I just viewed a valuable training mentoring video from my training Guru, Susan Garrett, in which she explained that you can’t train emotional reactions, and of course she’s right.
We can understand dog emotions simply by understanding our own emotions. When I’m crying, don’t ask me to do anything! If I’m pissed, which of course only happens to other people, or anxious, which I’ve been constantly since about 2016, it has various degrees of influence on all my behaviors, requiring different life strategies for myself.
But also, I used to be terrified of deep water. That happened because my mother’s friend wanted to teach me how to swim. I must have been 6 years old. She carted me out to water where the waves washed over my mouth and I felt like I was drowning.
“You’re shivering,” I remember her saying. “Are you cold? If you’re cold I’ll bring you in but Im not bringing you in just because you’re scared.”
“I’m FREEZING!” And that’s when I learned how to lie, because she promptly brought me back to shore.
And that was the beginning of years of me being terrified of any kind of water activity. My mother finally brought me to New England Divers for special remedial classes for kids who feared the water. A pretty curly haired young woman who in my memory looks so much like I did myself at that age, she taught me not to worry about the water. I could hold onto the edge, I could do whatever I wanted to do to feel safe. I didn’t go anywhere I didn’t want to go. I could do what I wanted, and she was just there to help me and to show me stuff.
Now at 58 years, swimming has been a HUGE part of the big joy of my life, swimming across Casco Bay in Maine, off the many islands, snorkling through the thousands of miles my husband and I have sailed, thru the Virgin Islands. Puerto Rico, the Bahamas, the East Coast, Cape Cod! What a world flows through my arms when I swim, which I do strictly for meditative purposes at a rate of three miles a week at the Y.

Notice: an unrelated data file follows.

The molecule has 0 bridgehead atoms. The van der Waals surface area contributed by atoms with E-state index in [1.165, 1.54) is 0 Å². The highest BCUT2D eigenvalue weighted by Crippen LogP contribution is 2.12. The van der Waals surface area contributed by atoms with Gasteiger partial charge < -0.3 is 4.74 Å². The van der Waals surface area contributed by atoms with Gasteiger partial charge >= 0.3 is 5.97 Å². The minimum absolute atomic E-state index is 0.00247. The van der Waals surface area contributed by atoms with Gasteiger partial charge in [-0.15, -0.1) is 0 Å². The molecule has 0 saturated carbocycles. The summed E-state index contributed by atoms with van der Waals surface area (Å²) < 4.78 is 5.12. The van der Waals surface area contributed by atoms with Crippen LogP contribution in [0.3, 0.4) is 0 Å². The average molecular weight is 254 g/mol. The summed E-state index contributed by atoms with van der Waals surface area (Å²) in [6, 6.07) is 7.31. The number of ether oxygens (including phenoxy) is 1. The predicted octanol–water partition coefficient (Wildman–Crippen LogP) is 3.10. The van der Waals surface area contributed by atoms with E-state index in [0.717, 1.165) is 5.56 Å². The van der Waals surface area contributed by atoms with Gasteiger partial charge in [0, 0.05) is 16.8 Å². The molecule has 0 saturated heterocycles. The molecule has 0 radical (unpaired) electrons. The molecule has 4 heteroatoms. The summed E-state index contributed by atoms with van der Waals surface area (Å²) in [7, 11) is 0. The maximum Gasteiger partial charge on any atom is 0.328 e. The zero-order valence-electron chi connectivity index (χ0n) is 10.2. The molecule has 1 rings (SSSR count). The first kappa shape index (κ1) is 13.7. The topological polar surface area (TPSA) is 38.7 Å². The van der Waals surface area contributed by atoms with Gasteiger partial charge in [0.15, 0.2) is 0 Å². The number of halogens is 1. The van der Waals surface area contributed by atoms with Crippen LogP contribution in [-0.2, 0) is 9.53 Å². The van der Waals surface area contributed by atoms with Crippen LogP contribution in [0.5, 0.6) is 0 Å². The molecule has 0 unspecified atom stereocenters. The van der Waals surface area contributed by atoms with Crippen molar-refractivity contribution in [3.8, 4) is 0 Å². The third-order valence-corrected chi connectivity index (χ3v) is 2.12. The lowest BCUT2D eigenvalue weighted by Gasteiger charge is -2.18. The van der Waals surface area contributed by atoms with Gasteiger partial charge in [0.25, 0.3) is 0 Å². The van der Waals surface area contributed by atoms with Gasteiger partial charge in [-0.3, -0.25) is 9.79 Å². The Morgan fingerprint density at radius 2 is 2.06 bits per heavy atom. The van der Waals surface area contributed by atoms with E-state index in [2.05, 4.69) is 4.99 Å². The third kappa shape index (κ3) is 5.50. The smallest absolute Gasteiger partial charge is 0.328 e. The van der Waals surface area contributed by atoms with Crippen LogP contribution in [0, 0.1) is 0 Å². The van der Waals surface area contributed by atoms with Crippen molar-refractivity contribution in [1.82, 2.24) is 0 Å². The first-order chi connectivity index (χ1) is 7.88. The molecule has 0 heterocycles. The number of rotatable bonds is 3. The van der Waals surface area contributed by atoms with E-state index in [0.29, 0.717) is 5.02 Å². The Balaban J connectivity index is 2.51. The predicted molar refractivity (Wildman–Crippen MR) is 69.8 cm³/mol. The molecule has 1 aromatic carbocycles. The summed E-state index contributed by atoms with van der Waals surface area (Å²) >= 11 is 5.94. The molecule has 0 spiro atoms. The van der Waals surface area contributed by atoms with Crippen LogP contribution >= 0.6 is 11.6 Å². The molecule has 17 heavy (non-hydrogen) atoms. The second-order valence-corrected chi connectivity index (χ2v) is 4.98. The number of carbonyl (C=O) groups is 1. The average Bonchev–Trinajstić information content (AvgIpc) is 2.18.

So my emotions have changed completely regarding the water. Yes, of course emotional learning can happen. If only I knew the name of the New England Divers teacher who helped me recover from my fear, I’d love to let her know how she is a heroine of my life. I think of her so often, with amazement at how her few lessons in a swimming pool truly changed the entire course of my life. Of course, all my companion swimmers also, so many who’ve contributed to my emotional courage that makes possible all the amazing swimming adventures of my life.
Emotions can change! But you really can’t learn when you are upset, overly excited, scared or not feeling well.
Dogs are not so good at abstract reasoning. Their brains work a bit differently than ours do, but emotionally, they are very similar! They can feel upset, or confused or frustrated. They can be over the top excited.
A dog doesn’t have to be displaying big emotions to be experiencing them. Dogs often hide their injuries, they act “stoic,” maybe because displaying weaknesses is not a survival skill. Because somewhere along the way, some dogs, learn to lie. So we know some dogs that show emotion by shrinking very slightly. Instead of barking, yapping in reactivity, their reactions look like they just freeze up a bit. The dog becomes still, withdrawn, maybe depressed looking, sad, freezing or shrinking slightly or entirely away, often in a sort of slow motion. I know some people who can react that way too.
Thanks for posting any comments here on my blog rather than on FB where your comments get lost! Don’t make me cry! But we need each other’s help to heal our emotions, it’s very hard to do that by yourself. I used to have really terrible stage fright. I cried on stage in 6th grade, when I was put in “over my head” on stage! So don’t put your dog or yourself in “over your head.” And thanks to many teachers I don’t have stage fright anymore.